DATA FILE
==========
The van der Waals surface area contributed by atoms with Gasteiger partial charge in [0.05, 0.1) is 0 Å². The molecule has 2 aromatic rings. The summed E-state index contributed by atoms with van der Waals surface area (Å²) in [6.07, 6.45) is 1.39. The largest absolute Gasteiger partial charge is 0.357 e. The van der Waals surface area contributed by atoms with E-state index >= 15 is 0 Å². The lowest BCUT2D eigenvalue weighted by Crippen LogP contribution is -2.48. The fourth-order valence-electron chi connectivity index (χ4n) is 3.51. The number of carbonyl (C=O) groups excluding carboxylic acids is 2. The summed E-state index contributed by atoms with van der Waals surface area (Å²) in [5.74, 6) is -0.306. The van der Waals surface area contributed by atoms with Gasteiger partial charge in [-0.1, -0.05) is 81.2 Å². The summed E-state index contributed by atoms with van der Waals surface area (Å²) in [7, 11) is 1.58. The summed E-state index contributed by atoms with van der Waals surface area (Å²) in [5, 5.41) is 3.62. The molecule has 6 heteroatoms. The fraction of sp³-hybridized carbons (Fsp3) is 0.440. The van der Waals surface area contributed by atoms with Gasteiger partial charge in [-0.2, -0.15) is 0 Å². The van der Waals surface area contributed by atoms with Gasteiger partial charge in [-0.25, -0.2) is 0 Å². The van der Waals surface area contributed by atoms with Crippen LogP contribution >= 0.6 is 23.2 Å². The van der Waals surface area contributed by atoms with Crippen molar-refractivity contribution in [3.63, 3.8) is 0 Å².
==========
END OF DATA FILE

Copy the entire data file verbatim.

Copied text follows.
The van der Waals surface area contributed by atoms with Gasteiger partial charge in [0.05, 0.1) is 0 Å². The molecule has 2 aromatic rings. The summed E-state index contributed by atoms with van der Waals surface area (Å²) in [6.07, 6.45) is 1.39. The largest absolute Gasteiger partial charge is 0.357 e. The van der Waals surface area contributed by atoms with E-state index >= 15 is 0 Å². The lowest BCUT2D eigenvalue weighted by Crippen LogP contribution is -2.48. The fourth-order valence-electron chi connectivity index (χ4n) is 3.51. The number of carbonyl (C=O) groups excluding carboxylic acids is 2. The summed E-state index contributed by atoms with van der Waals surface area (Å²) in [5.74, 6) is -0.306. The van der Waals surface area contributed by atoms with Gasteiger partial charge in [-0.1, -0.05) is 81.2 Å². The summed E-state index contributed by atoms with van der Waals surface area (Å²) in [7, 11) is 1.58. The summed E-state index contributed by atoms with van der Waals surface area (Å²) in [5, 5.41) is 3.62. The molecule has 6 heteroatoms. The fraction of sp³-hybridized carbons (Fsp3) is 0.440. The van der Waals surface area contributed by atoms with Gasteiger partial charge in [-0.2, -0.15) is 0 Å². The van der Waals surface area contributed by atoms with Gasteiger partial charge in [-0.25, -0.2) is 0 Å². The van der Waals surface area contributed by atoms with Crippen LogP contribution >= 0.6 is 23.2 Å². The van der Waals surface area contributed by atoms with Crippen molar-refractivity contribution in [3.63, 3.8) is 0 Å².